Are you surprised? Don’t be. As I’ve written many times, Adobe lives or dies by its ability to help customers solve real problems. That means putting pragmatism ahead of ideology.
People that own a Mac and use Spotify must have noticed the same annoying behavior of iTunes as I did. When you press the Play/Pause key on your keyboard, not only will Spotify start/stop playback of your music, but iTunes will open and start playing music as well. I don’t know if Apple sees this as an intended feature of iTunes but what I do know is that it’s incredibly annoying to say the least.
After looking around for a while on the Internet for a solution I found a workaround that is very elegant and does not need any additional programs to be installed or any scripts to be run.
On an iPhone, every app lives in its own “walled garden”. An app can only read and write files in its own document folder and cannot access the document folders of other apps or files of the core system.
Mathew J. Schwartz of InformationWeek has the opinion that this approach should be introduced in Windows as well to “gain an edge in the botnet war of attrition” as he says. And you know what? I think he is right.
If you have read the reports of Apple’s “Back to the Mac” event, you may have noticed that Apple is already heading in that direction. During the keynote, Steve Jobs introduced an app store for the Mac. I am curious if Microsoft will do the same in the future for their Windows OS.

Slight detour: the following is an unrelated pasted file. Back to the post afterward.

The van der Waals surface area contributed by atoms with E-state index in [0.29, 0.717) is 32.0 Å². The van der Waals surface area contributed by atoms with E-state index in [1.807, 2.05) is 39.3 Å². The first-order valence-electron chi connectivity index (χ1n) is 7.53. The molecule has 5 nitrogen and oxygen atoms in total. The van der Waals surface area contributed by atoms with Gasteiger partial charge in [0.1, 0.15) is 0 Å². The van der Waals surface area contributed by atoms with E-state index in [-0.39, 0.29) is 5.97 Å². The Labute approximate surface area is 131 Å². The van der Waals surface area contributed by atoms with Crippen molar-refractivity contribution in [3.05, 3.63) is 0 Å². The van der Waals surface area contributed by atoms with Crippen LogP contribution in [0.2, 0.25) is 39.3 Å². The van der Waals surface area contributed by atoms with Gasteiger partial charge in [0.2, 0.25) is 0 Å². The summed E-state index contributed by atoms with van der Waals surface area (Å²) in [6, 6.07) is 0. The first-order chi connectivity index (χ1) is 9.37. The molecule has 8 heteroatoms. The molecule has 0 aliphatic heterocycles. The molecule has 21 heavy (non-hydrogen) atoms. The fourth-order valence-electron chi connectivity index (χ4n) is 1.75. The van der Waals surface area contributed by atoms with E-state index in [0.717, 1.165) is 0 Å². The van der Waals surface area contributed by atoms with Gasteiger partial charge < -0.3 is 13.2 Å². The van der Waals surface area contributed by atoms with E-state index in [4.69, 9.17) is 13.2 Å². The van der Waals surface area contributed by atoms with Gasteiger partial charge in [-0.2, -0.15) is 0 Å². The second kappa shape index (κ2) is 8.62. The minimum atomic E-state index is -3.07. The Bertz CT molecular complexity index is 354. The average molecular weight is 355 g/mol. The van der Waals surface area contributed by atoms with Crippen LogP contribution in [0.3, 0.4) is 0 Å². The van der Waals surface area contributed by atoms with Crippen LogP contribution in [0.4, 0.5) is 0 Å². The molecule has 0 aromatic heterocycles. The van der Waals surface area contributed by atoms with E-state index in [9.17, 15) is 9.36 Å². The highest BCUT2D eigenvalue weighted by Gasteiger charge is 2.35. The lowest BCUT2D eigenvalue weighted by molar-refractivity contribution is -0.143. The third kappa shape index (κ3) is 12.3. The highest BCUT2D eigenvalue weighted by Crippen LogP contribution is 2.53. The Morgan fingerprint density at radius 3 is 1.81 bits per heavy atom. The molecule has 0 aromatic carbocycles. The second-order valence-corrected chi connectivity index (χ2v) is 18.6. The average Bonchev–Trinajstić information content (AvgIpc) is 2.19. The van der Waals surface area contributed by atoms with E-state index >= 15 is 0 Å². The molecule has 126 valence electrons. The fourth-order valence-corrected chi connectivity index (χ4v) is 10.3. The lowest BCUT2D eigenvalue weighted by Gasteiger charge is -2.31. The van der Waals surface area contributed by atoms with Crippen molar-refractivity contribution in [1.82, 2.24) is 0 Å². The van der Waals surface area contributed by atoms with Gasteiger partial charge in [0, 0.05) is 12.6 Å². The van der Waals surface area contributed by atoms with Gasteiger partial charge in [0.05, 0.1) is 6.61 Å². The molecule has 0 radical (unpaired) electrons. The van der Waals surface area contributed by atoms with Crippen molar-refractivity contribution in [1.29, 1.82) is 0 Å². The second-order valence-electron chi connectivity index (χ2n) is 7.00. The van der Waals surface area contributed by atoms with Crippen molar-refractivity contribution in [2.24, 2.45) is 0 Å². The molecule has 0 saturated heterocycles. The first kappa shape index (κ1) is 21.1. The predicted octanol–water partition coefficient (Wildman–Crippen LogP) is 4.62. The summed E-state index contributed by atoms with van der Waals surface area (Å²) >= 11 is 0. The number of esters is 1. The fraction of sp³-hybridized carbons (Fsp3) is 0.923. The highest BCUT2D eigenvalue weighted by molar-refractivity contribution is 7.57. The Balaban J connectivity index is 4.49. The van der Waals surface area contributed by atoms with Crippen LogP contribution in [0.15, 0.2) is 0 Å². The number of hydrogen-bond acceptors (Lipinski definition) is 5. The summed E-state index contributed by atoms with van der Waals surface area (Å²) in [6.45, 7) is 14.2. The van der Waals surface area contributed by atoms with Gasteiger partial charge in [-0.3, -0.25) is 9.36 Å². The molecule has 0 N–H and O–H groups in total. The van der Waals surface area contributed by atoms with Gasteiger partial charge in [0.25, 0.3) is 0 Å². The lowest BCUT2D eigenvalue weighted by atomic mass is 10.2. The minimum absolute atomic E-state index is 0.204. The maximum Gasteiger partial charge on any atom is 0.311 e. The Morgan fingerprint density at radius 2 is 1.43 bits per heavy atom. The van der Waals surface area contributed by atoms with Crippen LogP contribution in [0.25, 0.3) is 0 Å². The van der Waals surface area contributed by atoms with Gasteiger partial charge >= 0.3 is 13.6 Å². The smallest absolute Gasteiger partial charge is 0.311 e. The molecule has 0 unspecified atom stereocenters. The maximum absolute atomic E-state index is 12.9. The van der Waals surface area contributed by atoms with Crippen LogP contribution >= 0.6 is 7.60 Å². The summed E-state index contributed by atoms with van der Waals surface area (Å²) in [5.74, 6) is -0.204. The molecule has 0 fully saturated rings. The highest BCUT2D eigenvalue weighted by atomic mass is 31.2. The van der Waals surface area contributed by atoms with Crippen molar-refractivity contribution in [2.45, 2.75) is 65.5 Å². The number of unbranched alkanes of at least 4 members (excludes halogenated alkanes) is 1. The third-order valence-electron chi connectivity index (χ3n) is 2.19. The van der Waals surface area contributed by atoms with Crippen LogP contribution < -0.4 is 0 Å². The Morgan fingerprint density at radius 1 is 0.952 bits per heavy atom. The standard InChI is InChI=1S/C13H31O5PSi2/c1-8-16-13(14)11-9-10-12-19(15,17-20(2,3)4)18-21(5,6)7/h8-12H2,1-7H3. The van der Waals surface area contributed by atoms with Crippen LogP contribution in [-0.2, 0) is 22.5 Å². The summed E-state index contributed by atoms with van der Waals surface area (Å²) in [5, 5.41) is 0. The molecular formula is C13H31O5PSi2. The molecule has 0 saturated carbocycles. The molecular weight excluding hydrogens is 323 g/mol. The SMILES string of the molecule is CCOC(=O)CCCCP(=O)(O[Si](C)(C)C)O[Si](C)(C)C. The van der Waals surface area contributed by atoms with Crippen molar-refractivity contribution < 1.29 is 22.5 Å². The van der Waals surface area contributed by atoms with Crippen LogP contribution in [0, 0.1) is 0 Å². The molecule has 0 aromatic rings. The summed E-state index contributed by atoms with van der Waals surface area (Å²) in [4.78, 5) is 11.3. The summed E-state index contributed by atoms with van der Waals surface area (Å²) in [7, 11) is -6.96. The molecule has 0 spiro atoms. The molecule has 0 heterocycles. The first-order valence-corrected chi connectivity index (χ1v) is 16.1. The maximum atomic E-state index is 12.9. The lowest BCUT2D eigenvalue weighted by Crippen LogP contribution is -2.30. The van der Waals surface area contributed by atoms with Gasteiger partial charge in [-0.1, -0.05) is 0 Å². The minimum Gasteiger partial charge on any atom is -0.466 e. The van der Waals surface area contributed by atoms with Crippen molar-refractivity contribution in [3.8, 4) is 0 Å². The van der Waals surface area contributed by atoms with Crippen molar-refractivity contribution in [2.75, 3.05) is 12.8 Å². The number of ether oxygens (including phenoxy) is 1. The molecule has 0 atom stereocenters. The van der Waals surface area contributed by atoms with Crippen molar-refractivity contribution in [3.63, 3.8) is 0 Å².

Below the jump you will find a quote and a link to Mathew J. Schwartz complete story.
Windows Phone 7 gets quite a lot of positive responses in the media lately. The statements in this article are interesting because John Gruber has a preference for Apple products.
As long as I have been using iTunes on the Mac I have been looking for a keyboard shortcut that puts the cursor in the search field in the upper right corner of the iTunes window. There is absolutely no mention of this shortcut key in the help files or in the menus. Even the official keyboard shortcuts overview for iTunes on Apple’s website does not list it.
After googling for a solution numerous times, trying out lots of key combinations and asking questions on Twitter a couple of times I finally found the answer on a forum:
Command + Option + F
Update January 8th, 2011:
In the Windows version of iTunes, use
CTRL + ALT + F
(Kudos to Stefaan for mentioning this in the comments)
The good news about iPad sales keeps coming in with new numbers and statements released almost every week. Here is a new article that states that the adoption rate of the iPad is even faster than that of DVD players.
Apple’s iPad sold three million units in the first 80 days after its April release and its current sales rate is about 4.5 million units per quarter, according to Bernstein Research. This sales rate is blowing past the one million units the iPhone sold in its first quarter and the 350,000 units sold in the first year by the DVD player, the most quickly adopted non-phone electronic product.
“The iPad did not seem destined to be a runaway product success straight out of the box,” said Colin McGranahan, retail analyst at Bernstein Research, in a note. “By any account, the iPad is a runaway success of unprecedented proportion.”
The statements of Best Buy’s CEO don’t surprise me. Considering that the tablet era has only just begun, I think that the market share of tablets will grow even more in the future. The iPad won’t be the only contender in this market. In the fourth quarter of 2010 and in 2011 a lot of new tablets will be introduced. Most of them will be based on Google’s Android OS. Examples that I have played with at the IFA Trade Show are the Dell Streak and Samsung Galaxy S tablet.